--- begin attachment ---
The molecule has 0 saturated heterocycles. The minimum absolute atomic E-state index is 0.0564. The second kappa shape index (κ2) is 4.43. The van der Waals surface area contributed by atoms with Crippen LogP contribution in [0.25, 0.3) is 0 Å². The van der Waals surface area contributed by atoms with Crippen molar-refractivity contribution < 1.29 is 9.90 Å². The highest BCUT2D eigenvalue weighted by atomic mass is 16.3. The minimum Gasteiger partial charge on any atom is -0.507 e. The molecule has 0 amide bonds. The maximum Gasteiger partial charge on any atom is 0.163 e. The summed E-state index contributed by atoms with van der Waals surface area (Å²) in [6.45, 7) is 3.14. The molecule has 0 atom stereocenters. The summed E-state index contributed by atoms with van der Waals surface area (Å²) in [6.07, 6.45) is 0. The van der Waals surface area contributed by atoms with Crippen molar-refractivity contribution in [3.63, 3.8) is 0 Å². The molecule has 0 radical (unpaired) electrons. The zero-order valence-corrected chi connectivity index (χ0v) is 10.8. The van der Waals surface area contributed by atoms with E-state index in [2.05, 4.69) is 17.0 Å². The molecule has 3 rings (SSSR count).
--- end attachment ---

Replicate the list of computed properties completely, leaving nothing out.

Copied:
The molecule has 0 saturated heterocycles. The minimum absolute atomic E-state index is 0.0564. The second kappa shape index (κ2) is 4.43. The van der Waals surface area contributed by atoms with Crippen LogP contribution in [0.25, 0.3) is 0 Å². The van der Waals surface area contributed by atoms with Crippen molar-refractivity contribution < 1.29 is 9.90 Å². The highest BCUT2D eigenvalue weighted by atomic mass is 16.3. The minimum Gasteiger partial charge on any atom is -0.507 e. The molecule has 0 amide bonds. The maximum Gasteiger partial charge on any atom is 0.163 e. The summed E-state index contributed by atoms with van der Waals surface area (Å²) in [6.45, 7) is 3.14. The molecule has 0 atom stereocenters. The summed E-state index contributed by atoms with van der Waals surface area (Å²) in [6.07, 6.45) is 0. The van der Waals surface area contributed by atoms with Crippen molar-refractivity contribution in [3.63, 3.8) is 0 Å². The molecule has 0 radical (unpaired) electrons. The zero-order valence-corrected chi connectivity index (χ0v) is 10.8. The van der Waals surface area contributed by atoms with E-state index in [2.05, 4.69) is 17.0 Å². The molecule has 3 rings (SSSR count).